THE State of Kuwait is prepared to invest in Zimbabwe but those plans are being held up by lack of movement on signing of a Bilateral Investment Promotion and Protection Agreement between the two countries.
The Bippa has been on the table for 12 years and Kuwait – which holds the world’s sixth-largest oil reserves – says it has committed to terms but Zimbabwe appears reluctant to sign.
Kuwaiti Ambassador to Zimbabwe Mr Bader Naseer Al Houti recently told this publication that investors from the Western Asian country were willing to pour money into the country, particularly in the gas and petroleum sectors.
“Kuwait looks forward to Zimbabwe opening its doors wide for foreign investments since there are a number of opportunities in the areas of petroleum, natural gas and light industries.
“It is very important for Zimbabwe to protect the environment for Kuwait investors. This is why we are waiting for Zimbabwe to do its part to commit to the Promotion and Protection of Investments agreement which Kuwait has enforced but is still pending on behalf of the Zimbabwe Government.
“There are a number of companies and investors who are very keen to invest in Zimbabwe and if this agreement is signed it will open the doors for these investors,” he said.
Commenting on Government’s position on the BIPPA agreement, Permanent Secretary in the Ministry of Macro Economic Planning and Investment Promotion, Dr Desire Sibanda said: “I will need more time to look at the agreement and see what stage it is at but generally Government welcomes such investment.”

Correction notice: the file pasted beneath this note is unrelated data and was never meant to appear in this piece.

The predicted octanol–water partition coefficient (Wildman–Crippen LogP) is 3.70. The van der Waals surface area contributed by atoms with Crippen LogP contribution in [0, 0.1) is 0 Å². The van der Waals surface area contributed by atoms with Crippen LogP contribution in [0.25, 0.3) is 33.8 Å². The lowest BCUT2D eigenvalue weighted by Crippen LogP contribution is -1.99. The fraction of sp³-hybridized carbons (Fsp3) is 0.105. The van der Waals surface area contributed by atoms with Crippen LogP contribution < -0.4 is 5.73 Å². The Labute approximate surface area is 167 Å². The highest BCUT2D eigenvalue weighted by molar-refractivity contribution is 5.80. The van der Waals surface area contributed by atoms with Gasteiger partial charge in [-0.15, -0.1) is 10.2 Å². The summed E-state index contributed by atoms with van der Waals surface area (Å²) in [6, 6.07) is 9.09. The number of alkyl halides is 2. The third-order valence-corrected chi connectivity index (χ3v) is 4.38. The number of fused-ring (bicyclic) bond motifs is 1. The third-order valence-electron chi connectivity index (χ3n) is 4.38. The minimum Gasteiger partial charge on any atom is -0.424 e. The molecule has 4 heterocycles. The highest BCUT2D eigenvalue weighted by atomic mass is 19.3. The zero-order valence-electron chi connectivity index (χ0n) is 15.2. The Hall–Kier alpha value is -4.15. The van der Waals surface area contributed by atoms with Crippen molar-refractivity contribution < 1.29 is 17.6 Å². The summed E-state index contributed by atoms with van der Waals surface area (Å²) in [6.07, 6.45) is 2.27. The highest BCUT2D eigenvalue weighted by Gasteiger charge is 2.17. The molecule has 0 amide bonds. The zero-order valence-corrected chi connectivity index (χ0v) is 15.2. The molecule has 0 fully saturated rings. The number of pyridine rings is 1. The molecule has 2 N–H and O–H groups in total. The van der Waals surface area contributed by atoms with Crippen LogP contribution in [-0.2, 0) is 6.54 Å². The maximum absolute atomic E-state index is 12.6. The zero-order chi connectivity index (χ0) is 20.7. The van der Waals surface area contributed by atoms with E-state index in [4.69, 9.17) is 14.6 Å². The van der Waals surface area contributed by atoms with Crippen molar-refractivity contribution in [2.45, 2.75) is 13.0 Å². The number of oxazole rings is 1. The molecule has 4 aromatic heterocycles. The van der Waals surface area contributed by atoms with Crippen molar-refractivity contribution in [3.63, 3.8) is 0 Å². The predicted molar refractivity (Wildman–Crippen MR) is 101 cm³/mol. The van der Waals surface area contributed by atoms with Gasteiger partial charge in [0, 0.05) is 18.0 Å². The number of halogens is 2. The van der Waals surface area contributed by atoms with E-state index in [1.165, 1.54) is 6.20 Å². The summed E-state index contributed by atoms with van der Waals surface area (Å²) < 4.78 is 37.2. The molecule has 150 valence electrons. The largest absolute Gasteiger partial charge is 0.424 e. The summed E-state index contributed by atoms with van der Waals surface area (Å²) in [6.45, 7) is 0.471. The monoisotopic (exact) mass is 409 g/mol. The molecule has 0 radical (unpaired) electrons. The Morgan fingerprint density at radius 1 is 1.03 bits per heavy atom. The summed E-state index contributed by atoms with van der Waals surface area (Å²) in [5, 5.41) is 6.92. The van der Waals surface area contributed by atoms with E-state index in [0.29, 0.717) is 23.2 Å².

Ambassador Al Houti said Zimbabwe should also make use of the Kuwait Fund, which has benefited a number of African countries, for infrastructure and other development projects.
Last year, the Kuwait Fund committed US$20 million to finance the
Zhove Irrigation Project in Matabeleland South.
Ambassador Al Houti said, “Zimbabwe should make use of the initiative by His Highness the Emir of Kuwait who allocated US$1 billion in soft loans from the Kuwait Fund for various development projects in African countries, at US$200 million annually and over a period of five years.
“This is an indication of Afro-Arab solidarity and increased ties. There are opportunities for increased trade and investment between member countries of the Gulf Co-operation Council and those of the Common Market for Eastern and Southern Africa.
“Zimbabwe boasts vast natural resources and could process those resources for beneficiation, which would need funding.”
Ambassador Al Houti said Zimbabwean companies had also been invited to the inaugural Kuwait Trade Fair.
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